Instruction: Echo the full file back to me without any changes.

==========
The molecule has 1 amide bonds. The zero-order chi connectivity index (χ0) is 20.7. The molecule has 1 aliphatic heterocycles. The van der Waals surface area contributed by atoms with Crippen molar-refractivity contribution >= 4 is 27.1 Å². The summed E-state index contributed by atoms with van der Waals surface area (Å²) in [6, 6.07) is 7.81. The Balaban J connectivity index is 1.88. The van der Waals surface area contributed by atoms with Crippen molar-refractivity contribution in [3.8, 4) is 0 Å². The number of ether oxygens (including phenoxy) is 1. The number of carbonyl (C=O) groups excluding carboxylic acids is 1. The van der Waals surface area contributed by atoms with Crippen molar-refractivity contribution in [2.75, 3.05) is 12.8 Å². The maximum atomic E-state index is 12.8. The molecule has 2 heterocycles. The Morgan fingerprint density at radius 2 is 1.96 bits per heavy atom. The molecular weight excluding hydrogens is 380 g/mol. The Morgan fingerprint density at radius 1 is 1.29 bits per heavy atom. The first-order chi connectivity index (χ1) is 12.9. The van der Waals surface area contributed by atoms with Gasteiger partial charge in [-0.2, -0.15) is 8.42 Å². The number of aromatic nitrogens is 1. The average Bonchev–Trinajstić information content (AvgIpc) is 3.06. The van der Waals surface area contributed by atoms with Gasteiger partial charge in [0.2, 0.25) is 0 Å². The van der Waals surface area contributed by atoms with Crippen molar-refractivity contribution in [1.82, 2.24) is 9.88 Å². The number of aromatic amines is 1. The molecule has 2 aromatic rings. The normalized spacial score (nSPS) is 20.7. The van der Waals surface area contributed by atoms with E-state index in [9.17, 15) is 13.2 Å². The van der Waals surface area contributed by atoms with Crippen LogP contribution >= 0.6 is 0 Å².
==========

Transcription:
The molecule has 1 amide bonds. The zero-order chi connectivity index (χ0) is 20.7. The molecule has 1 aliphatic heterocycles. The van der Waals surface area contributed by atoms with Crippen molar-refractivity contribution >= 4 is 27.1 Å². The summed E-state index contributed by atoms with van der Waals surface area (Å²) in [6, 6.07) is 7.81. The Balaban J connectivity index is 1.88. The van der Waals surface area contributed by atoms with Crippen molar-refractivity contribution in [3.8, 4) is 0 Å². The number of ether oxygens (including phenoxy) is 1. The number of carbonyl (C=O) groups excluding carboxylic acids is 1. The van der Waals surface area contributed by atoms with Crippen molar-refractivity contribution in [2.75, 3.05) is 12.8 Å². The maximum atomic E-state index is 12.8. The molecule has 2 heterocycles. The Morgan fingerprint density at radius 2 is 1.96 bits per heavy atom. The molecular weight excluding hydrogens is 380 g/mol. The Morgan fingerprint density at radius 1 is 1.29 bits per heavy atom. The first-order chi connectivity index (χ1) is 12.9. The van der Waals surface area contributed by atoms with Gasteiger partial charge in [-0.2, -0.15) is 8.42 Å². The number of aromatic nitrogens is 1. The average Bonchev–Trinajstić information content (AvgIpc) is 3.06. The van der Waals surface area contributed by atoms with Gasteiger partial charge in [0.2, 0.25) is 0 Å². The van der Waals surface area contributed by atoms with Crippen molar-refractivity contribution in [1.82, 2.24) is 9.88 Å². The number of aromatic amines is 1. The molecule has 2 aromatic rings. The normalized spacial score (nSPS) is 20.7. The van der Waals surface area contributed by atoms with E-state index in [9.17, 15) is 13.2 Å². The van der Waals surface area contributed by atoms with Crippen LogP contribution >= 0.6 is 0 Å².